“What we wish, we readily believe, and what we ourselves think, we imagine others think also.” ~ Julius Caesar

The gladiator waits in the center of the Colosseum 

Armour of iron ore, and a sword of the finest bronze.

Her eyes, 

Are set on the scene, calculating, recalculating.

Writing all she sees in her ordered mind.

A visage of fierce confidence, shaking the ground slightly,

For she is not a slave, nor a prisoner of war,

But a free woman who yearns for fame, and validation.

Entertaining all that wish to watch.

Spectators, from Ancient Rome and beyond

Enter the stadium with anticipation,

For they were told of the wonders 

Possessed by the fighter standing before them.



She grips the hilt and lifts her shoulders (a small stature she has)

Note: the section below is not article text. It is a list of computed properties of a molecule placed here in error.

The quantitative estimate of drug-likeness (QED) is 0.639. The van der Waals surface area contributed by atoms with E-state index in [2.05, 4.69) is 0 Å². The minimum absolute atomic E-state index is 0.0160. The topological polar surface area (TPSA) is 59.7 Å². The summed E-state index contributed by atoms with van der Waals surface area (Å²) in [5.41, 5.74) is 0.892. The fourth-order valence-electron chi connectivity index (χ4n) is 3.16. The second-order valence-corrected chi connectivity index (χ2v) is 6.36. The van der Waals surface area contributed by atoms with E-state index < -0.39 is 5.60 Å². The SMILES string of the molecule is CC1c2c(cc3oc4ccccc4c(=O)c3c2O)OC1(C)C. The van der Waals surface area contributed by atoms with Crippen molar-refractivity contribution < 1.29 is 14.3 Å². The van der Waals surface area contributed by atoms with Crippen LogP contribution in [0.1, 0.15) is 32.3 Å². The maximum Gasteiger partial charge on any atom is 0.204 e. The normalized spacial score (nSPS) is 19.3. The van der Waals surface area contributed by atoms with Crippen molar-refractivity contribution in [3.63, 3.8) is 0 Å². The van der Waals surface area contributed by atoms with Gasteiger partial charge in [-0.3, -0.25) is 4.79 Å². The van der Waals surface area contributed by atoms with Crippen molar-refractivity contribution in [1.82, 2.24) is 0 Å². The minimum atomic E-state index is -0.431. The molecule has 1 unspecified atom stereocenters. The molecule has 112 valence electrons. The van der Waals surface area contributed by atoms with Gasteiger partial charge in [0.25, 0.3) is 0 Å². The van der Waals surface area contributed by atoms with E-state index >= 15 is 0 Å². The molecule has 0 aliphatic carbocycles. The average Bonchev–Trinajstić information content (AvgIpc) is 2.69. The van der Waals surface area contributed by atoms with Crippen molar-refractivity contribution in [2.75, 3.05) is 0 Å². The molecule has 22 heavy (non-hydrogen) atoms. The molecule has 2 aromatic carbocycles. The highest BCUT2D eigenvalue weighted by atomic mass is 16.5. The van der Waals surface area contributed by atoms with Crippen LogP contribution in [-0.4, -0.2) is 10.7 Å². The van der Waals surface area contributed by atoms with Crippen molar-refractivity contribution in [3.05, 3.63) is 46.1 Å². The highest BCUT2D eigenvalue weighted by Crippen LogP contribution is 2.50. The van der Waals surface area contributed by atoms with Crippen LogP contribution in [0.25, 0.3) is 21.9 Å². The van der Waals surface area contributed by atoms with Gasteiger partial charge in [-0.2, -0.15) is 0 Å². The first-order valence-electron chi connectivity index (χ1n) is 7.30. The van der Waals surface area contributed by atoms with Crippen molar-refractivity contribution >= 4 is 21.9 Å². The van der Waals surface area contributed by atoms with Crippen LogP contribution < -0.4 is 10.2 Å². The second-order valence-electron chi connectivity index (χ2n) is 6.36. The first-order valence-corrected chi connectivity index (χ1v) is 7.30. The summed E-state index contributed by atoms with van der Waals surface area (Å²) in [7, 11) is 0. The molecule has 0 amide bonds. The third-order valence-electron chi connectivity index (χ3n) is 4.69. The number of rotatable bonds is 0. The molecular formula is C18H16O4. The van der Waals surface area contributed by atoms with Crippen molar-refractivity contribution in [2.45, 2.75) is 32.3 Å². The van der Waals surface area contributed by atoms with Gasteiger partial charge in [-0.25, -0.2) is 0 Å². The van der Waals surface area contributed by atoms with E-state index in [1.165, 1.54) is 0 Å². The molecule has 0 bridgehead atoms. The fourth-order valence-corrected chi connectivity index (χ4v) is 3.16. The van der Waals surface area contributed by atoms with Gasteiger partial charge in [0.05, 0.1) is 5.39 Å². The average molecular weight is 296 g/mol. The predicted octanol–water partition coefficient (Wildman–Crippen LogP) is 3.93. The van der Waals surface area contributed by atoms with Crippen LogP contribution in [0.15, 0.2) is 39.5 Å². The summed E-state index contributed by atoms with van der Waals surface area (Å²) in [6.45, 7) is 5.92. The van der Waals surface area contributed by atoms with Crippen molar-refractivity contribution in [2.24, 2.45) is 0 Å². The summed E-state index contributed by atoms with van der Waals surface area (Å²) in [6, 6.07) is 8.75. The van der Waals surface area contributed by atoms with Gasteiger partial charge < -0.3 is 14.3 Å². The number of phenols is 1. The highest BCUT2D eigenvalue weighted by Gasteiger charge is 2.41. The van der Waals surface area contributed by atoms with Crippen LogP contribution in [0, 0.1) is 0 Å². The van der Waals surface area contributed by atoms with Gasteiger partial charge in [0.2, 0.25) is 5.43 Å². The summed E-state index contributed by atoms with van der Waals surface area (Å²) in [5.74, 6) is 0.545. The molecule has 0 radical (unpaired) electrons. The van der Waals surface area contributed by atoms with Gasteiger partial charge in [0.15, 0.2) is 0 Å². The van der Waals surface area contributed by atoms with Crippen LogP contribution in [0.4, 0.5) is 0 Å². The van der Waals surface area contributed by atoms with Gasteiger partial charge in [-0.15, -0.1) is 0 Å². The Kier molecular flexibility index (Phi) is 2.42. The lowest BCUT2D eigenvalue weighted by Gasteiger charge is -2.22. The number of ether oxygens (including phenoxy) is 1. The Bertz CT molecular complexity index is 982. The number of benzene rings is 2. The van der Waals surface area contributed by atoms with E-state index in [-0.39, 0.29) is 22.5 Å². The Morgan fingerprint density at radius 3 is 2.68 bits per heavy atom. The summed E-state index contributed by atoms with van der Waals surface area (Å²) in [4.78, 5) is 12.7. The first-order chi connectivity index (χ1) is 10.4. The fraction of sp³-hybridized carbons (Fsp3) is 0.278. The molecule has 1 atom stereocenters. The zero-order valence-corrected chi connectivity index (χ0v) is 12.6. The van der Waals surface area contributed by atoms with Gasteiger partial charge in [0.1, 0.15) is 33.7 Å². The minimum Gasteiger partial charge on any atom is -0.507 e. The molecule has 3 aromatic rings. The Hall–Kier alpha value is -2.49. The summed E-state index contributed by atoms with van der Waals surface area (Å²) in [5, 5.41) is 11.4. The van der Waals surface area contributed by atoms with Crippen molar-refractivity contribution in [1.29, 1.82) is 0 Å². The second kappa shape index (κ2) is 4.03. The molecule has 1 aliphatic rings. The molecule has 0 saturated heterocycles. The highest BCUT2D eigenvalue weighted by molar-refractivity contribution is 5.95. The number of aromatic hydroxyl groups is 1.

The gates spread, and out rushes a bull, tumbling towards the center

Horns held high, and an ego too mighty.

The gladiator knows the creature

learns lessons through pain.

Foolishly and recklessly

Only regretful with the presence of consequence.

It heeds no warning and considers no predictions.

So, when the beast approaches,

She thrusts the sword through its thick head,

And the crowd roars in approval.


Five stallions, with men seated atop

In circles they gallop, hooves carving a ring of fire out of the dust,

 Taunting and teasing the gladiator’s mind.

She freezes at the multitude of choice,

And attempts to pursue them all,

She swings the blade with grace and undeniable skill.

Confident, but falters at the presence of chaos.

Scattered, restless, she absorbs the disorder 

as the javelins slice the air like cannonballs of smoke.

Then her left ear is grazed by a blade,

And the first drop of blood trickles onto the surface of the earth.

A puddle, forewarning, 

Luck will only suffice for so long. 


Next, a prisoner of war